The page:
Snyder doesn't shy away from the Christ comparisons, which initially may garner an eye roll for lack of creativity; however as an extended symbol for the power of these characters, both on and off the screen, it is an intriguing idea. Within the context of the film, superheroes are larger than life presences that change the world. Regardless of circumstance, costumed crusaders walk across borders and influence agendas throughout the globe. There are literal gods in both flavors of comic book studios, and yet, the ramifications of proof of their existence are never explored in the bulk of the filmography. Off screen, there are no fans more loyal than the supplicants of the inked page, bringing their considerable dollars to the box office in support, and derision of the studio's vision. Were it not for the loyal devotion of fans, Hollywood would not be experiencing (for good or bad, depending on your perception) the era it is now and that means something. 

Seeking to depart the lighthearted brightness of the MCU, Man of Steel's palette is darker around the edges, filled with looming grays and blacks that offset the bright blues and reds of Clark Kent's childhood, a perfect simulation of the loss of innocence that the cinema sometimes abruptly delivers to fans of other mediums. The visuals are remarkable in one breath and appalling in the next, as Snyder can't resist the make the final act a CGI soaked madhouse. It’s almost as if he's saying "This is what you wanted, right?" While the decision to murder Zod is over the top, it remains firmly in line with Snyder's vision of exploring the consequences of these beings in a world besieged by terror and mistrust.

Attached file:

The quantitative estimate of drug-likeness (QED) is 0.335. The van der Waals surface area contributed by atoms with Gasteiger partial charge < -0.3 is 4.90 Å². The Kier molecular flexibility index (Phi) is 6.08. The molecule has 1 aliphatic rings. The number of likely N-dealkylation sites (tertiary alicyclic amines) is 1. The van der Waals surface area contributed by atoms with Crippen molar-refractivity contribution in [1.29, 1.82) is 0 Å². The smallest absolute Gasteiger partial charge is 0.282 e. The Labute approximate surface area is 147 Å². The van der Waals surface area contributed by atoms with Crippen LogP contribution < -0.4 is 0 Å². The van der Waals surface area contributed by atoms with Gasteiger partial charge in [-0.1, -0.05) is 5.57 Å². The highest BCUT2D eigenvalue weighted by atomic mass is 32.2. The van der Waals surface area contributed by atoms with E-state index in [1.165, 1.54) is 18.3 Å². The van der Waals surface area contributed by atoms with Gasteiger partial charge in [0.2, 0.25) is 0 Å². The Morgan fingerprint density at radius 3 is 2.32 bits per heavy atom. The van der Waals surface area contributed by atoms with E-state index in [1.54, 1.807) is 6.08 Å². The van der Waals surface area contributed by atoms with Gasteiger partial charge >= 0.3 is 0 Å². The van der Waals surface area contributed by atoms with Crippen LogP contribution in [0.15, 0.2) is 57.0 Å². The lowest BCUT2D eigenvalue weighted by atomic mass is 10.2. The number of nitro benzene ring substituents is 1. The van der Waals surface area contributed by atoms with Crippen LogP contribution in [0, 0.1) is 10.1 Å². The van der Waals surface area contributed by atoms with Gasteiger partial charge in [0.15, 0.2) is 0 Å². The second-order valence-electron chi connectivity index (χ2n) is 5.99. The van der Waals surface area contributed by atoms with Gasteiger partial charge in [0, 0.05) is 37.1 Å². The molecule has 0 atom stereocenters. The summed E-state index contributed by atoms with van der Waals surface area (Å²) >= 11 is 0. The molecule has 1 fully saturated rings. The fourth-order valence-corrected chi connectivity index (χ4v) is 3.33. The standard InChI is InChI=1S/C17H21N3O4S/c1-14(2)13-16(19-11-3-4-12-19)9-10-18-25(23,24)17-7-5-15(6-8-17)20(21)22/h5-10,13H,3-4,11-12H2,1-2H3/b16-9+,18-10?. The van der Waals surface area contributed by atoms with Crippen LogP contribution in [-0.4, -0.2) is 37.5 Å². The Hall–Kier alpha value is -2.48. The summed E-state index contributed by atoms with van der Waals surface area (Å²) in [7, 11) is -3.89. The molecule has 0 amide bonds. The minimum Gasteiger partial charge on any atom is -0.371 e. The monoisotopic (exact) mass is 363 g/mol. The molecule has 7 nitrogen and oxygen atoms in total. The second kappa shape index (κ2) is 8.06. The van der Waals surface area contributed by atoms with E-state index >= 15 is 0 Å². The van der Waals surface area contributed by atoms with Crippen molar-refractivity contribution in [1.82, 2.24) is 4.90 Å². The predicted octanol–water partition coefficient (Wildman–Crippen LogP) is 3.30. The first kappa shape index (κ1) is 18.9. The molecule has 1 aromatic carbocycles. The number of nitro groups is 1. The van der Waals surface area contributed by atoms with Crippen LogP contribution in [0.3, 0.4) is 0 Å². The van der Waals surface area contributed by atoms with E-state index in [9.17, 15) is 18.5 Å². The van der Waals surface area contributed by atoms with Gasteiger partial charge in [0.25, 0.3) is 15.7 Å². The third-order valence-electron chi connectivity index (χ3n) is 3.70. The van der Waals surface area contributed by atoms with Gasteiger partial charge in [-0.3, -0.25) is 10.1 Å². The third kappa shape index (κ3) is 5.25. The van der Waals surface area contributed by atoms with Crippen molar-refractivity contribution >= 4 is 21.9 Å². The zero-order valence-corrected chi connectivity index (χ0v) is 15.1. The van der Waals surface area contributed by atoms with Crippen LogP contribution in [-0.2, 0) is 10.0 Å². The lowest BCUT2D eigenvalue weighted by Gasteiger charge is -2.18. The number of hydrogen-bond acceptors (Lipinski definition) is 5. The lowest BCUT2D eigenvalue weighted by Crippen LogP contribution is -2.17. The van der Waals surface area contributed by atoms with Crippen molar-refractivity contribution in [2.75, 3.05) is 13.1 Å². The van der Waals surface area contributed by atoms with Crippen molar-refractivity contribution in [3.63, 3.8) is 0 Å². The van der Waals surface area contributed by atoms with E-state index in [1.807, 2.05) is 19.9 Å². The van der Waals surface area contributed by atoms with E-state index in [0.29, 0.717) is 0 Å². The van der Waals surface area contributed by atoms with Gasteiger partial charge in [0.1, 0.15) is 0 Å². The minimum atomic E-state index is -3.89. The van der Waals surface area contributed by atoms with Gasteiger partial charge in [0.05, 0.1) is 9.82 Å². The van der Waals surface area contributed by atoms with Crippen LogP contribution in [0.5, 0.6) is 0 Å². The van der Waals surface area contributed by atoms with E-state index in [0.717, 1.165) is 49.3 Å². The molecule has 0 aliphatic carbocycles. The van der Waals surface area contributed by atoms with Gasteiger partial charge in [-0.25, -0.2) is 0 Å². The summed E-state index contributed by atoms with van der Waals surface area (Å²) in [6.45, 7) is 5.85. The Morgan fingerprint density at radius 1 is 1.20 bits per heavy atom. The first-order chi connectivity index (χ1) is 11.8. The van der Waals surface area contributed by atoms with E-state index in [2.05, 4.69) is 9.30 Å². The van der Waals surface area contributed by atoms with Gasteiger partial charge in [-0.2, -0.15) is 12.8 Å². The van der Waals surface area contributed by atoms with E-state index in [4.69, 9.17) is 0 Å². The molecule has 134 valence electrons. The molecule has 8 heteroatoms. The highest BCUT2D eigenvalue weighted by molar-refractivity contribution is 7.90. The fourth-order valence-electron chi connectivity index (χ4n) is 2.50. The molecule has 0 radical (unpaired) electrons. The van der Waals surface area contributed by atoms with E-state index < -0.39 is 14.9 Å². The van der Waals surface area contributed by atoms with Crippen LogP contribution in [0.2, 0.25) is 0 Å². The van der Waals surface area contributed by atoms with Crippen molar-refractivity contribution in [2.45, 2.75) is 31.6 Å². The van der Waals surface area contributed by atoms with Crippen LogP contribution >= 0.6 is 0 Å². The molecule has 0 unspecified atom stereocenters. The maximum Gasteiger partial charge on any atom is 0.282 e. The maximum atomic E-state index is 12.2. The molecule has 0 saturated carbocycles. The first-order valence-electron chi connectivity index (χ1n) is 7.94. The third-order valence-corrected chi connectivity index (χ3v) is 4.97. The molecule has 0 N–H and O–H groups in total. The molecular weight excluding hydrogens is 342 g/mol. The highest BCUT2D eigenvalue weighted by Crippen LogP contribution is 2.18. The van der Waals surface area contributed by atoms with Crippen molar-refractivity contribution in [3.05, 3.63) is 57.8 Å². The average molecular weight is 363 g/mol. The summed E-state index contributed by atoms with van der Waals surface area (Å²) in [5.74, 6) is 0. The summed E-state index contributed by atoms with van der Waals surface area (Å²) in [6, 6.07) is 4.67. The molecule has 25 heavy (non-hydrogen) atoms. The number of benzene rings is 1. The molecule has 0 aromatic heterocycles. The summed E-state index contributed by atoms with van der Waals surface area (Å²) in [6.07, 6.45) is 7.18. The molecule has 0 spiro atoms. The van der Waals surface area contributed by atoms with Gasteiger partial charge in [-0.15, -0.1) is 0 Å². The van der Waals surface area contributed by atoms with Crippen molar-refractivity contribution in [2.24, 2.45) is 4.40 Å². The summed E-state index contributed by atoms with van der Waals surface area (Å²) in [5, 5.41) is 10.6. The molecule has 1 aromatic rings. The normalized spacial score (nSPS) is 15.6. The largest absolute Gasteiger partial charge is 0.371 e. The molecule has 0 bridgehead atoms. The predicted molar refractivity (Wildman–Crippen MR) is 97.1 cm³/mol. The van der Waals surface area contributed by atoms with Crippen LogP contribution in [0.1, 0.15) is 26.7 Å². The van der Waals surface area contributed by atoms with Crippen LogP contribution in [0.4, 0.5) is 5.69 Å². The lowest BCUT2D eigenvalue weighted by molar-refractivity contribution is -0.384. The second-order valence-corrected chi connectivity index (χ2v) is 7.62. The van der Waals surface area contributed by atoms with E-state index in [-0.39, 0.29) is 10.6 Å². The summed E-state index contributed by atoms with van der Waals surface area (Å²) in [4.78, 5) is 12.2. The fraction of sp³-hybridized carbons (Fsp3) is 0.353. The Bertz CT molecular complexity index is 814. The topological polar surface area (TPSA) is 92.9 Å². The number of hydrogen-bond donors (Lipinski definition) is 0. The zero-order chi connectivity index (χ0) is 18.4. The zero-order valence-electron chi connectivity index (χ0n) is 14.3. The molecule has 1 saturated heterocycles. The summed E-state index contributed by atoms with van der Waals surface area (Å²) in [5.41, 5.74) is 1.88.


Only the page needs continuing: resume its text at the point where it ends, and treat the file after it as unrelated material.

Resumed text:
Batman V. Superman: Dawn of Justice
Easily the most critical maligned superhero film of the new age and one of the most divisive movies of the 21st century, BvS is also the closest either studio has gotten to surpassing the predictable good vs. evil popcorn film. It's so close to an art film it's heartbreaking and that in itself could be part of Snyder's design. 

This is a film that eschews (thankfully) a ton of time on origins and opts for an omnipotent set up of the playing field. The outstanding Gal Gadot's Diana Prince is introduced early as a possible foil for Affleck's haggard Bruce Wayne, whose become a curmudgeon after decades of comic book contrivances. The film begins after the events of Man of Steel, taking the point of view to the mere mortals on the ground of Metropolis during the final fight between Superman and Zod, mirroring the foreshadowing of the previous film. Consequences are once at the fore.

The entire final act of this film is both remarkable and atrocious. The use of CGI in the presentation of the Doomsday creature is regrettable at best; however the prolonged confrontation between two living legends is divine. At its core, BvS explores not only Batman's redemption after a loss of faith but more importantly expands on the concepts of Man of Steel by ending on a note of supreme hope and faith in mankind to do the right thing. An easy detraction is to say that the film is too dark; mirroring our own fractured society too closely while other films seek to lift spirits through comedy and peaceful resolution, however the ending is on a somber, but promising note that the heroes have finally accepted their mantles.